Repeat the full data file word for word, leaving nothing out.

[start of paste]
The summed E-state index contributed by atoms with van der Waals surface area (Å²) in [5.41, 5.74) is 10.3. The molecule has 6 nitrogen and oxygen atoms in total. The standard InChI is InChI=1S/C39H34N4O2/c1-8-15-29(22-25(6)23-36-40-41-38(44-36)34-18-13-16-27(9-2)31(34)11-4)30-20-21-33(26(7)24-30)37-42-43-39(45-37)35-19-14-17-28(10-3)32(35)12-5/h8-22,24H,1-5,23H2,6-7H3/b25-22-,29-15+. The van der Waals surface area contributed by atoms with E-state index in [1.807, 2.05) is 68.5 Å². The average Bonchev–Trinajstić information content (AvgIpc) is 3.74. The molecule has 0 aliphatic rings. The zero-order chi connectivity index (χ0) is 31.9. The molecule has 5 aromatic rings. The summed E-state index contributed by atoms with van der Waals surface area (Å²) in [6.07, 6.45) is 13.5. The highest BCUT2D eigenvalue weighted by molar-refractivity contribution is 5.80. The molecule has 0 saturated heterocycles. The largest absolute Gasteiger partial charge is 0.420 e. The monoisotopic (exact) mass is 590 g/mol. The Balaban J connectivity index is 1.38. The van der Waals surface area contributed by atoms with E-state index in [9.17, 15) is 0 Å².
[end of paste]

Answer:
The summed E-state index contributed by atoms with van der Waals surface area (Å²) in [5.41, 5.74) is 10.3. The molecule has 6 nitrogen and oxygen atoms in total. The standard InChI is InChI=1S/C39H34N4O2/c1-8-15-29(22-25(6)23-36-40-41-38(44-36)34-18-13-16-27(9-2)31(34)11-4)30-20-21-33(26(7)24-30)37-42-43-39(45-37)35-19-14-17-28(10-3)32(35)12-5/h8-22,24H,1-5,23H2,6-7H3/b25-22-,29-15+. The van der Waals surface area contributed by atoms with E-state index in [1.807, 2.05) is 68.5 Å². The average Bonchev–Trinajstić information content (AvgIpc) is 3.74. The molecule has 0 aliphatic rings. The zero-order chi connectivity index (χ0) is 31.9. The molecule has 5 aromatic rings. The summed E-state index contributed by atoms with van der Waals surface area (Å²) in [6.07, 6.45) is 13.5. The highest BCUT2D eigenvalue weighted by molar-refractivity contribution is 5.80. The molecule has 0 saturated heterocycles. The largest absolute Gasteiger partial charge is 0.420 e. The monoisotopic (exact) mass is 590 g/mol. The Balaban J connectivity index is 1.38. The van der Waals surface area contributed by atoms with E-state index in [9.17, 15) is 0 Å².